"The system is broken, it doesn't work. There's no where to turn, no support. I've seen it all over the world, it's just easier to give up. I'm not any better than you, Mrs. Johnson, I've just seen more. It's not a matter of being a good person or being a bad person, it's about how you cope. We're so limited. But the eyes of every child are filled with potential and hope, and we need to embrace and nourish that potential. But we don't, and we continue to make the same mistakes, and we continue to let the children grow up broken and lost, just like their parents." (Source)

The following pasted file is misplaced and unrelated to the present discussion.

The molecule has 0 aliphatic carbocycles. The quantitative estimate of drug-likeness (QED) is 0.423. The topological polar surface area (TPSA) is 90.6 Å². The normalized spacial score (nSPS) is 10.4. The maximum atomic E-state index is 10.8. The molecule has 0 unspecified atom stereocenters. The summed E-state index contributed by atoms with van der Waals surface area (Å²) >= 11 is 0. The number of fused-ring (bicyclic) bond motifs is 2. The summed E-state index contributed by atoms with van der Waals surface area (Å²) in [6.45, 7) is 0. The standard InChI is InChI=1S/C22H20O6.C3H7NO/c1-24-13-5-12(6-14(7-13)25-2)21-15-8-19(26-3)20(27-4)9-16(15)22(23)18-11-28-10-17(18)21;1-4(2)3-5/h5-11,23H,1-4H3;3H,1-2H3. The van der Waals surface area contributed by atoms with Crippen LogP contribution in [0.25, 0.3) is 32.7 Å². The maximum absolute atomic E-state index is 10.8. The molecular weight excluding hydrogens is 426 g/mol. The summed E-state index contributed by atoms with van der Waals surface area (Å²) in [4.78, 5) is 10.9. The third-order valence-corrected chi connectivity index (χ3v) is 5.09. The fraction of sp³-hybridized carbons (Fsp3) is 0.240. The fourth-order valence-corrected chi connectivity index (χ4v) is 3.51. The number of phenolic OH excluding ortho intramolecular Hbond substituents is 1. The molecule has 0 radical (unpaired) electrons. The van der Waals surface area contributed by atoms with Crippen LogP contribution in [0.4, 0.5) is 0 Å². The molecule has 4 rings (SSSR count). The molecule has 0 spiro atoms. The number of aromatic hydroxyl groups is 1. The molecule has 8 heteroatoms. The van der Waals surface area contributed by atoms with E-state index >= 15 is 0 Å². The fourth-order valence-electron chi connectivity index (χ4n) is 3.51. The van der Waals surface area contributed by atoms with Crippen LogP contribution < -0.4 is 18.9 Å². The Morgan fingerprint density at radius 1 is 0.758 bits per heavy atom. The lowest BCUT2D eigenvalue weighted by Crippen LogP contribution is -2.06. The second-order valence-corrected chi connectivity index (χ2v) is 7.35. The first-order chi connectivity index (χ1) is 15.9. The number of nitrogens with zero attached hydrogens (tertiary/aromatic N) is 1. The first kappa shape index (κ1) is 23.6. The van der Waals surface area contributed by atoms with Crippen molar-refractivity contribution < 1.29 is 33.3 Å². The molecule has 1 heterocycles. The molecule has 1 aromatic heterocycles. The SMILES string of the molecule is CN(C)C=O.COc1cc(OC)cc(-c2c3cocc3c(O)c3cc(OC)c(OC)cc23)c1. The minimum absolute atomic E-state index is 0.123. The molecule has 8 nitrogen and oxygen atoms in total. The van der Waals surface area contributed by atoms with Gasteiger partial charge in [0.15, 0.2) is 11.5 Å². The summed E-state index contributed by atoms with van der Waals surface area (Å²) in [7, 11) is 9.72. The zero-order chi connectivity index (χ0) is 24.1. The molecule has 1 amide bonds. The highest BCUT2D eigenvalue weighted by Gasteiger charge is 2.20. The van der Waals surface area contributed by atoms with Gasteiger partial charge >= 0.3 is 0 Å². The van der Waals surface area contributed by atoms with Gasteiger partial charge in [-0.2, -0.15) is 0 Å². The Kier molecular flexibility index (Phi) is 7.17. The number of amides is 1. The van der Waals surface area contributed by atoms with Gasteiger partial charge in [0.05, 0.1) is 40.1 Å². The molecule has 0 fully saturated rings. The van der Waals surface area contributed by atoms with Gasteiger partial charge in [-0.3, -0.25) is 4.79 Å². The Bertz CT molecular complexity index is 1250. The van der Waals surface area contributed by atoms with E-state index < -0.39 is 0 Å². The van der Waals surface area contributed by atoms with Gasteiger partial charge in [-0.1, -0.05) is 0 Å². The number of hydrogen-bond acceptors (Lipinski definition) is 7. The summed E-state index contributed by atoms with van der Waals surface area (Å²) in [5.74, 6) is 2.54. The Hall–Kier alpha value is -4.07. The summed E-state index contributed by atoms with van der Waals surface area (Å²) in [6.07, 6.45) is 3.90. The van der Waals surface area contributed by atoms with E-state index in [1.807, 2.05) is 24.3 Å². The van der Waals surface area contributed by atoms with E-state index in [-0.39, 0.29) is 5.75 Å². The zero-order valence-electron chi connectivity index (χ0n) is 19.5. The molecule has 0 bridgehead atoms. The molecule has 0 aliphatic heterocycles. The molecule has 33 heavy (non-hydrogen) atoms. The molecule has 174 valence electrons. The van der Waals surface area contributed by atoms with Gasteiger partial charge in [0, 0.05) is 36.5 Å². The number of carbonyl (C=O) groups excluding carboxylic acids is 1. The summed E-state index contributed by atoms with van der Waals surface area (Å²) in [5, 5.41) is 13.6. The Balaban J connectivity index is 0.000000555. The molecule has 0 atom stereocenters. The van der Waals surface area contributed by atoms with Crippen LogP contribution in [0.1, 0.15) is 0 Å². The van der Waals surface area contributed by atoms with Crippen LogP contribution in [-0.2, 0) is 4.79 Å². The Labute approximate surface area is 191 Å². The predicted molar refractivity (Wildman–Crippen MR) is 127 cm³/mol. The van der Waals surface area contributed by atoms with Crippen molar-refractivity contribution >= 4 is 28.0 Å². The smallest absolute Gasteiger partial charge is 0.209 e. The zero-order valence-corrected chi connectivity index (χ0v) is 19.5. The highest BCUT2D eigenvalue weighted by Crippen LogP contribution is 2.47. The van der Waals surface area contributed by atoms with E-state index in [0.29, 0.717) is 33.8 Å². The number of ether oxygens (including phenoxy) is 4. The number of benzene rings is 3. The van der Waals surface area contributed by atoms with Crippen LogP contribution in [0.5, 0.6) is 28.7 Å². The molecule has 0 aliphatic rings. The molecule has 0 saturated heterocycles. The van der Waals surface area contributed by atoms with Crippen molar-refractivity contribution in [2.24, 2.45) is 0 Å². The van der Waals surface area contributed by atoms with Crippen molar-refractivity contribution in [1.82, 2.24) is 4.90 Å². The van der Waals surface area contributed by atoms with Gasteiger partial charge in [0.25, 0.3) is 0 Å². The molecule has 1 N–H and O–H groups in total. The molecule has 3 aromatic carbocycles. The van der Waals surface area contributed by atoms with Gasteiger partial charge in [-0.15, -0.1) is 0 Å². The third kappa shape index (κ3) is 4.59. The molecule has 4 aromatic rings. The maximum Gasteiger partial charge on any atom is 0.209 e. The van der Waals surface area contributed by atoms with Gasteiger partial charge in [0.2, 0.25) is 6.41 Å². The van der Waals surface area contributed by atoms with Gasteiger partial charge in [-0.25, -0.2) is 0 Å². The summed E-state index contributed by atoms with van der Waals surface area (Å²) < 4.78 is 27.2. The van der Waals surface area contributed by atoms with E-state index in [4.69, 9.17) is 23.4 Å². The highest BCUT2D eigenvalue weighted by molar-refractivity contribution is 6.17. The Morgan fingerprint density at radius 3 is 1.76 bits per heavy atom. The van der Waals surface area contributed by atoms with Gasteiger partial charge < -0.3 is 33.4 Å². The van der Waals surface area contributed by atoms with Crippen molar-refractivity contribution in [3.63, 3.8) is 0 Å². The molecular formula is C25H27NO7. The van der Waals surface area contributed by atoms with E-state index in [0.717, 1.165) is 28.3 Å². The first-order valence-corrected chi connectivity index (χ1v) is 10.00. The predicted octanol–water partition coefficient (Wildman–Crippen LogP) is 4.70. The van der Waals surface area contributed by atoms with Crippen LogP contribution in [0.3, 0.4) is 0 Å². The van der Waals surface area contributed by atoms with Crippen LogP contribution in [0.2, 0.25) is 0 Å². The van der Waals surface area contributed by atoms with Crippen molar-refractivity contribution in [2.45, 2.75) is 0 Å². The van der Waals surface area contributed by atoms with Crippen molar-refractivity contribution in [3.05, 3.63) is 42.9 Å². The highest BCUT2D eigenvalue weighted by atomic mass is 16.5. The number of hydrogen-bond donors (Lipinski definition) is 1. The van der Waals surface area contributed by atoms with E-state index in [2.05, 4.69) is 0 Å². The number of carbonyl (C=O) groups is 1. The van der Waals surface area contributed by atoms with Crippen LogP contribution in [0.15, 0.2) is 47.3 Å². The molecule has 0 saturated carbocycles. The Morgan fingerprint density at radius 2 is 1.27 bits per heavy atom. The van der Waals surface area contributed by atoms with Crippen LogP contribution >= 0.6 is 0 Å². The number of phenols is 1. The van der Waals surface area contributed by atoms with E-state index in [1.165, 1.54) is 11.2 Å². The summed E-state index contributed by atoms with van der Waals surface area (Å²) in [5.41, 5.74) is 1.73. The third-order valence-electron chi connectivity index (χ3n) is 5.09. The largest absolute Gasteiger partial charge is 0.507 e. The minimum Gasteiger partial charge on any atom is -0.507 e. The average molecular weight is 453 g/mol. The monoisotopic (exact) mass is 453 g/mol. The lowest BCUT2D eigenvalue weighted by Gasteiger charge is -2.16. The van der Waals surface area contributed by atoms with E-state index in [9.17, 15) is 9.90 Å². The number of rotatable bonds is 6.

Let's consider the Department of Children and Family Services for a moment. If a family reaches a certain level of violent dysfunction and is deemed hazardous to a child's health that a child is removed from a home and a new placement is sought. DCFS ideally seeks out first a close relative, or family relation that could provide temporary or long term care for a child. But, what is the geographical and economic placement situation for the new placement? There is a likelihood that the closest relative lives nearby and is in a similar or lower economic status. Is culture and/or family enough to raise the likelihood of a child's success in life?